Hardy explorers of Antarctica may soon travel in stylish and warm comfort thanks to a design concept by James Moon working with the British Antarctic Survey. "Ninety Degrees South" is a concept vehicle designed to seat two people while providing protection from the elements. Outfitted with both wheels and tracks, the vehicle would theoretically be … Continue reading Extreme Driving Comfort
Google appears to be unstoppable. Their recent projects have involved turning static web pages into interactive presentations, each one more useful than the last. Often called "web services" these new features are taking the World Wide Web into a welcome direction. Google unveiled today their next step, a program called "Google Earth". The Earth in … Continue reading Review: Google Earth
Scientists investigating the inner structure of a Tyrannosaurus rex fossil discovered what appeared to be preserved soft tissues, perhaps including intact blood cells, as reported in the March 25, 2005 issue of Science. If confirmed, the unexpected finding could revolutionize our understanding of ancient life forms. Biological tissues are generally not preserved in the geological … Continue reading Soft Tissue Retrieved from Dinosaur Fossil
When those of us who do focus on the future, we often see through anthropomorphic glasses; that is, we think in terms of humanity only. But the emerging future promises profound changes to other species of life on this planet as well. Even if humans had not created "technological" evolution, "natural" evolution would have continued … Continue reading “Dolphin Returns to Land”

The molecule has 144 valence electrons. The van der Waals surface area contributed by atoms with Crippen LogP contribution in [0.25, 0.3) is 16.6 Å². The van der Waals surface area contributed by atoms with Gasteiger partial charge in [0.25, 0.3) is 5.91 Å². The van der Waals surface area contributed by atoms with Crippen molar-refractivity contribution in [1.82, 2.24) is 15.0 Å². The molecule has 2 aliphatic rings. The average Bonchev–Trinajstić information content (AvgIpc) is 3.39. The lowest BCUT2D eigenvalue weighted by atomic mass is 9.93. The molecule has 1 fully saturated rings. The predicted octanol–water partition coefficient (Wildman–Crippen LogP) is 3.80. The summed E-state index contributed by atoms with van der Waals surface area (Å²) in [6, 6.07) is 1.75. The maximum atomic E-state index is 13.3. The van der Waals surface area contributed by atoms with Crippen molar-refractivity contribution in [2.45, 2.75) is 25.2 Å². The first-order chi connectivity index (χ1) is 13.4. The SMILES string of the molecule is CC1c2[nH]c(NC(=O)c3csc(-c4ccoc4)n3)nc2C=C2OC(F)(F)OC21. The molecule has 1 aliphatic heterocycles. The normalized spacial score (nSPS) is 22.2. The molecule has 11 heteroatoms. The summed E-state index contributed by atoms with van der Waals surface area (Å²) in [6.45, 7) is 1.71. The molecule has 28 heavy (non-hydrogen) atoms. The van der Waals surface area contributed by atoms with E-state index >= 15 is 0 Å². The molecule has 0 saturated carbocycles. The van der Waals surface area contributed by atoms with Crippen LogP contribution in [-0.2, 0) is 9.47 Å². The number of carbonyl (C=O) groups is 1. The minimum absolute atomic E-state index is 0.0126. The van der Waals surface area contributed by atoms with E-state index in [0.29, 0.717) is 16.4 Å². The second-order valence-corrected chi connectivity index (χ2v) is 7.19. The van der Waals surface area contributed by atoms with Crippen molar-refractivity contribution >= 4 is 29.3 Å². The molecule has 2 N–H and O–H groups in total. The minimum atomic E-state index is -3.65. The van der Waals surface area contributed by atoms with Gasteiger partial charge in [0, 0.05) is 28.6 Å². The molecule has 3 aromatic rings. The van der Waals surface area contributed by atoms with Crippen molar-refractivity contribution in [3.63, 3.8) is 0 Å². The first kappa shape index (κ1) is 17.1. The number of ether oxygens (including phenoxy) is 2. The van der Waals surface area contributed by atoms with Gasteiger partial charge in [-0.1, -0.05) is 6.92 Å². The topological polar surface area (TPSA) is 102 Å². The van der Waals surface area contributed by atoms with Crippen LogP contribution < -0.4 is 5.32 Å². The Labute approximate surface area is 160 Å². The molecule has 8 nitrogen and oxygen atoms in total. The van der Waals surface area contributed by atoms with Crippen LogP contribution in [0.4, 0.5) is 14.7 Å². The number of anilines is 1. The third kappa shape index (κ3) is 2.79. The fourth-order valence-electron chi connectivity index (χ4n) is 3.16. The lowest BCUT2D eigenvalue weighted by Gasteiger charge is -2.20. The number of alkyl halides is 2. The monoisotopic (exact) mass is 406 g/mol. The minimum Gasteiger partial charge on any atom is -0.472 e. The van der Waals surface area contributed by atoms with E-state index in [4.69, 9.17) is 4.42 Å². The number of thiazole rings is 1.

The Desert Laboratory sits on Tumamoc Hill overlooking the city of Tucson, Arizona. Rainfall amounts here have been above normal this winter and the desert is in bloom. I am sitting in the office of Dr. Jay Quade, from where the view of both Tucson and the desert is spectacular. A faculty member in the … Continue reading An Interview with Geologist Jay Quade – Page 1
(Continued from Page 1.) Meanwhile, volcanoes in Ethiopia lay down layers of ash, pumice and other fragments through frequent eruptions. As this material begins to cement over time, it becomes tuff. Tuff sticks out from other layers because it is so light in color. The river and volcano activity are preserved in the varying layers … Continue reading An Interview with Geologist Jay Quade – Page 2
Geology is like forensic work; it requires time, patience, and the right tools. To the layperson, rock sedimentary layers sometimes seem to blur together. The geologist uses common sense to determine how each layer is related to the other layers, what it is made of, and how it got there. Then, using this data, the … Continue reading An Interview with Geologist Jay Quade – Tools of Time
Embarking on a geology expedition might sound exciting or boring, depending on your interests. However, there is more going on behind the scenes than just scientific research. Sometimes scientists find themselves in the middle of suffering and violence, and they begin to question why they are there, even as their heart reaches out to those … Continue reading An Interview with Geologist Jay Quade – Geology, Famine and War
The structures, one of them 18 stories high, stick out from the summit of a mountain. The denizens survive on hydrogen and methane. Future city in Iceland? Alien civilization on another planet? Welcome to "Lost City". The site is located right here on Earth but underneath the Atlantic Ocean. Unlike the black hydrothermal chimneys more … Continue reading “Lost City”
As described in a letter published in the February 17, 2005 issue of Nature, scientists from Australia and the United States have estimated the age of anatomically modern human fossils in Ethiopia to be 195,000 years old, plus or minus 5000 years. McDougall, et al, reached this estimate after correlating rock layers at different sites … Continue reading Age of Kibish, Ethiopia Hominid Fossils Determined